I have often wondered whether some of the most potent and insightful prophets in our country aren’t found outside the walls of the church.
I’m thinking voices like Leunig, or Clive Hamilton, or Hugh Mackay even. Tonight I discovered another prophet – Morris Glietzman – author of young adults novel Girl Underground. I haven’t read any of Glietzman’s other stuff, but this one took on the tough topic of mandatory detention for kids and really gave it a big knee in the soft bits.
Its a novel told in a very kid friendly style with a fair bit of Aussie humour and some likeable characters, but what really intrigued me was the subject matter itself. I guess it could be considered a bit weighty for young people – or maybe Glietzman ‘gets’ that kids can think and take action…
The story revolves around a central character Bridget who hails from a family of petty crims, but who gets sent to a posh private school to try and ‘give her a chance’. There she meets Menzies, son of a politician who has been corresponding with a family in detention (without his father’s knowledge or approval). The two get appalled at what is going on and hatch a plan to free the kids.
You can read the rest yourself… We read it as a family after dinner over the last week or so and the kids enjoyed it as well as being challenged by it.
Without wishing to spoil the story, the final chapter sees Bridget and Menzies face to face with their friends in the detention centre, locked up under guard and it isn’t easy reading. Danelle choked up as she read it and passed it to me. I did the same and passed it back… Because its a true story – a very real story – and a vile obscenity that has become normal in the ‘lucky country’.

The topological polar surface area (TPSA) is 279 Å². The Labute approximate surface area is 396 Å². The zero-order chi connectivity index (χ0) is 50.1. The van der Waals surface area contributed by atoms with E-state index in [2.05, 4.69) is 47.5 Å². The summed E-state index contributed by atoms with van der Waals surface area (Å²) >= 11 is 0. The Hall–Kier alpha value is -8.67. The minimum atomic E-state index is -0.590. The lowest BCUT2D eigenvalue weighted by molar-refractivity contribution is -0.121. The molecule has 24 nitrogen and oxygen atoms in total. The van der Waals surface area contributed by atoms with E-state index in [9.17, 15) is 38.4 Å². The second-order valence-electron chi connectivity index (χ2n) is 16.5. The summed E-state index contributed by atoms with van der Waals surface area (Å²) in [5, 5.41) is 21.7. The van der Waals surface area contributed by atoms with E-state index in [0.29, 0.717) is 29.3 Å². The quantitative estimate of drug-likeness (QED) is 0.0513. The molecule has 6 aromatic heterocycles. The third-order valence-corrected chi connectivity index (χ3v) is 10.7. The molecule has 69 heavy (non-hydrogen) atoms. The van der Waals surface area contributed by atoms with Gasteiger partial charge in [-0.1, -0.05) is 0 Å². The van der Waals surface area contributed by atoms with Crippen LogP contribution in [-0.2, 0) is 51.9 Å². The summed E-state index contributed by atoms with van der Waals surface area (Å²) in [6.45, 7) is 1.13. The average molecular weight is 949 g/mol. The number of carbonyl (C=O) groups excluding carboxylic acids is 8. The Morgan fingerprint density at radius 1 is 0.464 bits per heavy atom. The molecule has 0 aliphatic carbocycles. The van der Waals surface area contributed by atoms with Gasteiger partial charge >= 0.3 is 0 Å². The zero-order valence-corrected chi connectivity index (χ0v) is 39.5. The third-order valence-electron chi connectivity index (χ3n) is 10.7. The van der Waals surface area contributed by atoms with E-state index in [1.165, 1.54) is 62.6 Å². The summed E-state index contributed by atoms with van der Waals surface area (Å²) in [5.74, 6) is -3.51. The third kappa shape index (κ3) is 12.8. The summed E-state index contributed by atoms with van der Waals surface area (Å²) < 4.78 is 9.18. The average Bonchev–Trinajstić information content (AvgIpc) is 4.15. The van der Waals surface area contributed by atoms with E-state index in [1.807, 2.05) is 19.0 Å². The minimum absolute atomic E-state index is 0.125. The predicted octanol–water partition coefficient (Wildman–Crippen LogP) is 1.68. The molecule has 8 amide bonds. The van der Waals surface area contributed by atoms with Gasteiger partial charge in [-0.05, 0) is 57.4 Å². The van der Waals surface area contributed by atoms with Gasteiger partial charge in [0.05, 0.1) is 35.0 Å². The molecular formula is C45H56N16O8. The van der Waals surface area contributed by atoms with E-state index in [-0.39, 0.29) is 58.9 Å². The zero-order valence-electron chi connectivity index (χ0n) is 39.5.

Just last week my mate who is a chaplain in a Baptist school surveyed his Christian ed class and asked the question of his students ‘is it appropriate for our government to lock up children who come to this country by boat?’
Twenty three out of the twenty four students in the class said ‘Yes – they should be locked up’
One said ‘no’.
Where did they learn to think like that? And is it indicative of where the rest of society is at?
Also this week Danelle drove one of our Iranian friends to the airport to pick up his wife and 3 year old daughter who he hadn’t seen for 18 months because he fled Iran under persecution and came to Australia by boat. She had finally got a visa and was able to come to Oz and join him. It was an emotional re-union as they saw each other again after much time apart.
They didn’t look like wannabe terrorists secretly scoping out the suburbs for a bomb plot. They looked like a mum and a dad who wanted to find life and hope and thought maybe Australia could be the place
When we left Ireland in 1974 I didn’t think of myself as a refugee – but in reality that’s what we were, fleeing a country divided by a war supposedly to do with religion and seeking a better life. In our part of the world there are now more South Africans per square kilometre than you would have ever thought possible – also refugees from a country in trouble.
But Irish and South Africans are both ‘white’ or caucasian in appearance whereas most of the refugees we don’t want have different coloured skin.
Surely that’s not it…
I’ve just discovered your blog and this post through a Facebook homeschool group. I was just wondering what age group you’d recommend this book for? Sorry, I don’t know how old your kids are.
hi Liz – 10+ I reckon would get most of the concepts
“Surely that’s not it…